Second IRS official to leave amid Tea Party targeting scandal

A second high-ranking Internal Revenue Service (IRS) official is stepping down amid the controversy over targeting Tea Party groups.

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Joseph Grant, the acting commissioner for the agency's Tax Exempt and Government Entities division, plans to retire, according to the IRS.

An internal IRS announcement said that Grant would retire from the agency on June 3. The announcement comes one day after President Obama asked for and received the resignation of Steven Miller, the IRS's acting commissioner, who will also leave in early June.

The White House named Danny Werfel the next acting commissioner of the IRS Thursday. Werfel will join the IRS after serving as controller of the Office of Management and Budget.

Grant headed the section of the IRS charged with processing applications for tax-exempt status, which became the center of a controversy over the agency's inappropriate targeting of groups applying for exemption based on Tea Party connections.

Just last week, the IRS announced Grant's selection as commissioner of the tax-exempt division, with Miller saying he would "provide strong leadership and continuity." Grant first joined the agency in 2005.

Grant is the boss of Lois Lerner, who heads the division that deals with tax-exempt applications. Lerner set off the controversy by apologizing for the practice last Friday.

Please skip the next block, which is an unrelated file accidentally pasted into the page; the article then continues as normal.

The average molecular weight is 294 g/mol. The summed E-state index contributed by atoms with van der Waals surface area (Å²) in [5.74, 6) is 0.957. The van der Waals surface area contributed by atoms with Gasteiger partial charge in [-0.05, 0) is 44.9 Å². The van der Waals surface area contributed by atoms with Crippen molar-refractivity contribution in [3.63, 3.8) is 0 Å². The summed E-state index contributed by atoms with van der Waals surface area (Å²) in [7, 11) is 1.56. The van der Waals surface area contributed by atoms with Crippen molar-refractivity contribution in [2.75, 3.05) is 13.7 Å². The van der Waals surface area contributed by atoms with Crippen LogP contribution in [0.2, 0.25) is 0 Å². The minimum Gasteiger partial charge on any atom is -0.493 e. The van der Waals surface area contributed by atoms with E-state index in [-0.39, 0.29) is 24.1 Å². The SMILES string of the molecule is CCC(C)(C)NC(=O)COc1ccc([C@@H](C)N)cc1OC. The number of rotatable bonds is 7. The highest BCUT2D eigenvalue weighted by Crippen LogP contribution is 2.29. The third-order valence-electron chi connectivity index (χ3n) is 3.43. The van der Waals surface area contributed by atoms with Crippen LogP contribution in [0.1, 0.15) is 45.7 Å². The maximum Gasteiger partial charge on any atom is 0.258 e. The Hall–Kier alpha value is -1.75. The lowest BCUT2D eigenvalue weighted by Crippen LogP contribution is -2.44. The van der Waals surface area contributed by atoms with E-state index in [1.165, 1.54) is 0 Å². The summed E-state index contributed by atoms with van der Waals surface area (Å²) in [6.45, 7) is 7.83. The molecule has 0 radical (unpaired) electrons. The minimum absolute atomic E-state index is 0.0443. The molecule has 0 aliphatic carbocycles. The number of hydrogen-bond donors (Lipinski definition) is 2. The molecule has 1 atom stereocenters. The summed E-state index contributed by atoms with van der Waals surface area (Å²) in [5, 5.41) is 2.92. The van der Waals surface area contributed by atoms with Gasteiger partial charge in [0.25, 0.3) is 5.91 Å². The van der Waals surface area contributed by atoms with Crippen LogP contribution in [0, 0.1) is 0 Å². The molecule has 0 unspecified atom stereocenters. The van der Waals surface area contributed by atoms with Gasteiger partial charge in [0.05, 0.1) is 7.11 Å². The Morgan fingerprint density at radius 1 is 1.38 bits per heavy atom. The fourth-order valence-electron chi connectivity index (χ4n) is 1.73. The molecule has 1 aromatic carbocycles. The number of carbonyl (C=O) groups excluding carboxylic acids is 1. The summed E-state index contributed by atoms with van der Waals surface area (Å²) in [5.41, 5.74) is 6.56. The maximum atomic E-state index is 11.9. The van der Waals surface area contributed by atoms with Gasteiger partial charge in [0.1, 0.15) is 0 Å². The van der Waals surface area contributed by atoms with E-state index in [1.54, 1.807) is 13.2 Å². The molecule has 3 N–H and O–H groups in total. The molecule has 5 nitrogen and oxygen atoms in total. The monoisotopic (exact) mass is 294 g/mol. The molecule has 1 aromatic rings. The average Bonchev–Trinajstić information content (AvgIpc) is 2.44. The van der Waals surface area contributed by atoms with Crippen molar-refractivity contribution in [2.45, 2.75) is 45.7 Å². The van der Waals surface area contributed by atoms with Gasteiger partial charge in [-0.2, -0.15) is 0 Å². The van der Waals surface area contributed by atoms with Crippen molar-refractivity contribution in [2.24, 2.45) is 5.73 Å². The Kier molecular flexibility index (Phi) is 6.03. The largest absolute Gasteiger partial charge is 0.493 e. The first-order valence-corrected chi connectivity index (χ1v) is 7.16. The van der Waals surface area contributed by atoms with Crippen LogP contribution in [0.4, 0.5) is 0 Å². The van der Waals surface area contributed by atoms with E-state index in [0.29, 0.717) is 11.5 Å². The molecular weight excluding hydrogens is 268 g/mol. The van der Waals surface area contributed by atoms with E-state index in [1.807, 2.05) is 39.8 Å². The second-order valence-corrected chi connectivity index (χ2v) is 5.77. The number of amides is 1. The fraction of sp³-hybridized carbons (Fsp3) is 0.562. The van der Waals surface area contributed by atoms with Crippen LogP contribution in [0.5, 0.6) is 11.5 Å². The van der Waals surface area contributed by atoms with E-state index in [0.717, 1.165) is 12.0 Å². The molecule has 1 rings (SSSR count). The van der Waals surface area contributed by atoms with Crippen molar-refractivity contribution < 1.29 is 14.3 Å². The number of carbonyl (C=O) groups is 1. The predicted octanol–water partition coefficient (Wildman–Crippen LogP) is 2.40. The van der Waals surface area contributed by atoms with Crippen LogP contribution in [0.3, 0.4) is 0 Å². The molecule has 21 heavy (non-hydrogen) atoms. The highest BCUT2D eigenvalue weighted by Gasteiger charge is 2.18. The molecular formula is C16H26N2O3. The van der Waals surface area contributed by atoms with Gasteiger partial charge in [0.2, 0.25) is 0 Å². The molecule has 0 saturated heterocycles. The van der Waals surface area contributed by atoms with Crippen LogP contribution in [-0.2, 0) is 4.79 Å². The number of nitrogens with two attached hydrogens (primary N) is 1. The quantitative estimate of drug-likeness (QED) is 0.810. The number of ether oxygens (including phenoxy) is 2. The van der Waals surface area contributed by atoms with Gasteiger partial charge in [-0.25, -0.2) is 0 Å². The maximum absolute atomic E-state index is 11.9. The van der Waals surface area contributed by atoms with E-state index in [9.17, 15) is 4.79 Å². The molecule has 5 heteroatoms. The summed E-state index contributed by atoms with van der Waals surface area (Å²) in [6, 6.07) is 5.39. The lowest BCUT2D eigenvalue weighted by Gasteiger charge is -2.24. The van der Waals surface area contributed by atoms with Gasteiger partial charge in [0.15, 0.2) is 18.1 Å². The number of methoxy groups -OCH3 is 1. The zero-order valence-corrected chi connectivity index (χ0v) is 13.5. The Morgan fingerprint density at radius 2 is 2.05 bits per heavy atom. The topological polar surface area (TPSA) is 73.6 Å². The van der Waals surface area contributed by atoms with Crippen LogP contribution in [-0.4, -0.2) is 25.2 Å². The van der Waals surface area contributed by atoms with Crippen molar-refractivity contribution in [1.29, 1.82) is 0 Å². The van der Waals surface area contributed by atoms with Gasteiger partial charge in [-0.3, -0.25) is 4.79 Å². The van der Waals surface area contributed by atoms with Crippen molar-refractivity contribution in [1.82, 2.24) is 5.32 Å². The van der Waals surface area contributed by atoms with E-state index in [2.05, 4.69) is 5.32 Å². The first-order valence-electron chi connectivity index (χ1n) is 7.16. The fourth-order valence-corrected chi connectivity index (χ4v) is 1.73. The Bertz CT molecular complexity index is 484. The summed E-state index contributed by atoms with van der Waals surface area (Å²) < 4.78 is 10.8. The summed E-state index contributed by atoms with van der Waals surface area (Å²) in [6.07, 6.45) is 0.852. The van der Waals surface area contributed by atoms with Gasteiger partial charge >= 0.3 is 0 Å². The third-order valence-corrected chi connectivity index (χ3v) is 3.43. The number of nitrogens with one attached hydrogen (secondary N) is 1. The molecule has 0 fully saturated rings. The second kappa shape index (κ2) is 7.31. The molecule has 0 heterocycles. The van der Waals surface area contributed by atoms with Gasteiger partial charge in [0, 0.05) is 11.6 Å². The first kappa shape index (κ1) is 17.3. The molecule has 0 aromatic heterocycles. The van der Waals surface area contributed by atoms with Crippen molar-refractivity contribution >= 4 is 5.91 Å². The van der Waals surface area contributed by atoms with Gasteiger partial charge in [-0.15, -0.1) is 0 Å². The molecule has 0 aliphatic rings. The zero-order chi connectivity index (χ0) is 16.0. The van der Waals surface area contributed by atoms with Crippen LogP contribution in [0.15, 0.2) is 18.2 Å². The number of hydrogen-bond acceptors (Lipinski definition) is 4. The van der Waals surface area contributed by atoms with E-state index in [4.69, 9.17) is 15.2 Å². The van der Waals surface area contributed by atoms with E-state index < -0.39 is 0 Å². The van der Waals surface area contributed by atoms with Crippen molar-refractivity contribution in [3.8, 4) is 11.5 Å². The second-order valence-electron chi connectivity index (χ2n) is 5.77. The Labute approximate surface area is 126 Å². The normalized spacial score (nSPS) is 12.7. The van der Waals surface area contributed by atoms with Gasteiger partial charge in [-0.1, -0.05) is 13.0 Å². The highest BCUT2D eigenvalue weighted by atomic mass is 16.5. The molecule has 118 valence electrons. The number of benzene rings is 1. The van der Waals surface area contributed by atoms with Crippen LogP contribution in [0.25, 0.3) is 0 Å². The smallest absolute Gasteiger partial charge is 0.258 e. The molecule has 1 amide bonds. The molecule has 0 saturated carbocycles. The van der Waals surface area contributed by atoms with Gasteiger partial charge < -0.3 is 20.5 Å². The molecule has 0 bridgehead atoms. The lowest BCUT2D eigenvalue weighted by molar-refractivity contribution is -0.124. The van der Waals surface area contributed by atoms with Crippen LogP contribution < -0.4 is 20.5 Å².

Miller had been Grant's direct supervisor, serving as deputy commissioner for services and enforcement before taking over as acting commissioner following the departure of Douglas Shulman at the end of 2012.

Grant was the IRS official who provided the official agency response to the report from a Treasury watchdog that found the IRS improperly targeted groups for added scrutiny in processing tax-exempt applications.

In his response, he acknowledged "some errors occurred," but said he was confident the matter had been rectified and there would not be a recurrence. He also said the problems stemmed from low-level employees at the IRS, not high-ranking officials.

"We believe the front line career employees that made the decisions acted out of a desire for efficiency and not out of any political or partisan viewpoint," he wrote. "These issues have been resolved."

Grant also served on the staff of the Oversight subcommittee of the House Ways and Means Committee, according to the IRS. That committee will hold the first hearing on the scandal Friday, discussing the matter with IRS officials and the Treasury's inspector general for tax administration.

—Bernie Becker contributed to this report.